Park Ranger Griselle Fuellner invites local Historic City News readers to join reenactors at Fort Matanzas National Monument to learn about the life of a typical woman in Saint Augustine during Spanish colonial times.
During the special free event, the reenactors, dressed as Spanish colonial women, will be demonstrating how foods from three different cultures were combined to create some of the best dishes available in 1740’s Spanish Florida.
They will explain to visitors the ways that Native American, African, and Spanish cultural influences affected the Spanish colonial kitchen.
Other activities at the park during this special event on Saturday, March 4, 2017 from 10:00 a.m. until 3:00 p.m. include a display of a Spanish Soldier’s equipment pack and talks about Fort Matanzas and its inlet.
Fort Matanzas National Monument preserves the fortified watchtower, completed in 1742, which defended the southern approach to the Spanish military settlement of St. Augustine, and protects approximately 300 acres of Florida coastal environment.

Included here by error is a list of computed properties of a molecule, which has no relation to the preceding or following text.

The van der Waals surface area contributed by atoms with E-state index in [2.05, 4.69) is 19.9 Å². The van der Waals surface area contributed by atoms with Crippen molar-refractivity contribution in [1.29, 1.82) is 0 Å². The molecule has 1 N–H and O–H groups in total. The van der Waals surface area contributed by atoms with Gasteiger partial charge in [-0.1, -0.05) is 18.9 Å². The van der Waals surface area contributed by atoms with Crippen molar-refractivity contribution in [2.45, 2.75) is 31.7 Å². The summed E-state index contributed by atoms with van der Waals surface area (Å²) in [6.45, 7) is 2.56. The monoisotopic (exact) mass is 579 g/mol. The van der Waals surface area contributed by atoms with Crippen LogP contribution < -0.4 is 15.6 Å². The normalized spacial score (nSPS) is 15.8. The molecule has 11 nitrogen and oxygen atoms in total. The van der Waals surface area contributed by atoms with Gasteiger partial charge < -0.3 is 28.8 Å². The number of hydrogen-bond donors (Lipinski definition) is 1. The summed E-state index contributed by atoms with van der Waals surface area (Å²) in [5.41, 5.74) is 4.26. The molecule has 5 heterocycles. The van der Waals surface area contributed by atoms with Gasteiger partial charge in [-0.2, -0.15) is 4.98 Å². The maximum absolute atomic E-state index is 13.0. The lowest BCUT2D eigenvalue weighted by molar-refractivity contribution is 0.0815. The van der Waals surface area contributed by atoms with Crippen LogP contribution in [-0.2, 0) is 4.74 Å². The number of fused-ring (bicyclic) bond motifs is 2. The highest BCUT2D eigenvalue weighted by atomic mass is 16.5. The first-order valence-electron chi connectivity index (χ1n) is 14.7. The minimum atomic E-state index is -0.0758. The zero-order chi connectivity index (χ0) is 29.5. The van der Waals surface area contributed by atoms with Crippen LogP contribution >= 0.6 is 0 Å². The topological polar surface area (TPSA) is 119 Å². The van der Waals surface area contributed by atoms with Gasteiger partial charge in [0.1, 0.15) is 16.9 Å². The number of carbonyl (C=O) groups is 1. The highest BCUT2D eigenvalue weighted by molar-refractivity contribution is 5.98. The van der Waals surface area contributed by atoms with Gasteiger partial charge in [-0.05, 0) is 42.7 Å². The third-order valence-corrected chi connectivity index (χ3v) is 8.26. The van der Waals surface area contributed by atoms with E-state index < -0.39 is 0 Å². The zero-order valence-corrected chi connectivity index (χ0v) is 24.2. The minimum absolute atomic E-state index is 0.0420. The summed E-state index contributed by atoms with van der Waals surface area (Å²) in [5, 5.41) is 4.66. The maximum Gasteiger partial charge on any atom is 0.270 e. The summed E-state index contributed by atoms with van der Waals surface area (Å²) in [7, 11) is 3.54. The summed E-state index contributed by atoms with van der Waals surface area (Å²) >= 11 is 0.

Visitors are welcome to walk the park trails and view the fort across the waterway. The park’s Visitor Center regularly shows a short video of the fort and its historical importance. Due to hurricane damage our ferry is out of service although visitors can still enjoy the nature board walk trail and the inlet shoreline.
Fort Matanzas is located 14 miles south of St. Augustine on Anastasia Island and four miles south of Route 206 on Highway A1A. The address is 8635 A1A South, St. Augustine, FL 32080.